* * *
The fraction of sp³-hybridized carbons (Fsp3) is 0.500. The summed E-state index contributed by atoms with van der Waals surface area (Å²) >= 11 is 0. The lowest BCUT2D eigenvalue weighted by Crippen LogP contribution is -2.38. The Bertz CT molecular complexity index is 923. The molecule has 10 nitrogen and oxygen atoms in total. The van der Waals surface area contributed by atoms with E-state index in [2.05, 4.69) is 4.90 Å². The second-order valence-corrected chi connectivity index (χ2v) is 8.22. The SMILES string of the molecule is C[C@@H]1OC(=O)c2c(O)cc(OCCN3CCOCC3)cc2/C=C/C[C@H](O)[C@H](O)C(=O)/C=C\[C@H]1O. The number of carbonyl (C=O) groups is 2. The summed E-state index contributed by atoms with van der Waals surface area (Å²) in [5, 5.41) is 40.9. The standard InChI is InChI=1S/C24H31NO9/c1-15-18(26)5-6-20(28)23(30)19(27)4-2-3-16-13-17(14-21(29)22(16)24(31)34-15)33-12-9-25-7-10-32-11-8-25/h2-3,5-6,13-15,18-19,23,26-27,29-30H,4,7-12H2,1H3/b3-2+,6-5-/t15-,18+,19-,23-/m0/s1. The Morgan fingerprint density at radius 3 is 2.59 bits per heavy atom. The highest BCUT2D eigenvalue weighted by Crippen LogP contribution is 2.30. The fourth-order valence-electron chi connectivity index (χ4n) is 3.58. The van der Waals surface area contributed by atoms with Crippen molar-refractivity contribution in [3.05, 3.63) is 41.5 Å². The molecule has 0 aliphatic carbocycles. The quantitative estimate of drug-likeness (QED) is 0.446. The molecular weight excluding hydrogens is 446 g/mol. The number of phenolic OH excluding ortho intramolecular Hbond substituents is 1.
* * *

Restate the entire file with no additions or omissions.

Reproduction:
The fraction of sp³-hybridized carbons (Fsp3) is 0.500. The summed E-state index contributed by atoms with van der Waals surface area (Å²) >= 11 is 0. The lowest BCUT2D eigenvalue weighted by Crippen LogP contribution is -2.38. The Bertz CT molecular complexity index is 923. The molecule has 10 nitrogen and oxygen atoms in total. The van der Waals surface area contributed by atoms with E-state index in [2.05, 4.69) is 4.90 Å². The second-order valence-corrected chi connectivity index (χ2v) is 8.22. The SMILES string of the molecule is C[C@@H]1OC(=O)c2c(O)cc(OCCN3CCOCC3)cc2/C=C/C[C@H](O)[C@H](O)C(=O)/C=C\[C@H]1O. The number of carbonyl (C=O) groups is 2. The summed E-state index contributed by atoms with van der Waals surface area (Å²) in [5, 5.41) is 40.9. The standard InChI is InChI=1S/C24H31NO9/c1-15-18(26)5-6-20(28)23(30)19(27)4-2-3-16-13-17(14-21(29)22(16)24(31)34-15)33-12-9-25-7-10-32-11-8-25/h2-3,5-6,13-15,18-19,23,26-27,29-30H,4,7-12H2,1H3/b3-2+,6-5-/t15-,18+,19-,23-/m0/s1. The Morgan fingerprint density at radius 3 is 2.59 bits per heavy atom. The highest BCUT2D eigenvalue weighted by Crippen LogP contribution is 2.30. The fourth-order valence-electron chi connectivity index (χ4n) is 3.58. The van der Waals surface area contributed by atoms with Crippen molar-refractivity contribution in [3.05, 3.63) is 41.5 Å². The molecule has 0 aliphatic carbocycles. The quantitative estimate of drug-likeness (QED) is 0.446. The molecular weight excluding hydrogens is 446 g/mol. The number of phenolic OH excluding ortho intramolecular Hbond substituents is 1.